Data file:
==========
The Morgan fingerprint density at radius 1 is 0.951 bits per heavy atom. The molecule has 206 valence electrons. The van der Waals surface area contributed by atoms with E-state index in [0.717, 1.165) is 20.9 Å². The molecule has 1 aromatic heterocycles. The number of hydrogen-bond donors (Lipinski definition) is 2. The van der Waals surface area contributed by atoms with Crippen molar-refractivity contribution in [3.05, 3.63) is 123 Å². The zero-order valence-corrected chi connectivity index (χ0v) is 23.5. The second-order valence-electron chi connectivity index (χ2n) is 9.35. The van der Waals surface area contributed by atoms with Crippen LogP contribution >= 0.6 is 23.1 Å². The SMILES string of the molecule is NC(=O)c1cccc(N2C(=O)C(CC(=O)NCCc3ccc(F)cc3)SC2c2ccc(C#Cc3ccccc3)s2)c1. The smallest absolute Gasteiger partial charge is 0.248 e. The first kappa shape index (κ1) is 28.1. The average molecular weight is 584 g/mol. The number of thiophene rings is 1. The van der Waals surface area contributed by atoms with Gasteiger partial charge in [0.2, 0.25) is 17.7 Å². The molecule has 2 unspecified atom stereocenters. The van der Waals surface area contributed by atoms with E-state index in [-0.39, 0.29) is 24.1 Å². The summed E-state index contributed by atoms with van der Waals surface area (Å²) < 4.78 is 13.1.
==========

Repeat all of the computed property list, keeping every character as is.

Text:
The Morgan fingerprint density at radius 1 is 0.951 bits per heavy atom. The molecule has 206 valence electrons. The van der Waals surface area contributed by atoms with E-state index in [0.717, 1.165) is 20.9 Å². The molecule has 1 aromatic heterocycles. The number of hydrogen-bond donors (Lipinski definition) is 2. The van der Waals surface area contributed by atoms with Crippen molar-refractivity contribution in [3.05, 3.63) is 123 Å². The zero-order valence-corrected chi connectivity index (χ0v) is 23.5. The second-order valence-electron chi connectivity index (χ2n) is 9.35. The van der Waals surface area contributed by atoms with Crippen LogP contribution >= 0.6 is 23.1 Å². The SMILES string of the molecule is NC(=O)c1cccc(N2C(=O)C(CC(=O)NCCc3ccc(F)cc3)SC2c2ccc(C#Cc3ccccc3)s2)c1. The smallest absolute Gasteiger partial charge is 0.248 e. The first kappa shape index (κ1) is 28.1. The average molecular weight is 584 g/mol. The number of thiophene rings is 1. The van der Waals surface area contributed by atoms with Gasteiger partial charge in [0.2, 0.25) is 17.7 Å². The molecule has 2 unspecified atom stereocenters. The van der Waals surface area contributed by atoms with E-state index in [-0.39, 0.29) is 24.1 Å². The summed E-state index contributed by atoms with van der Waals surface area (Å²) < 4.78 is 13.1.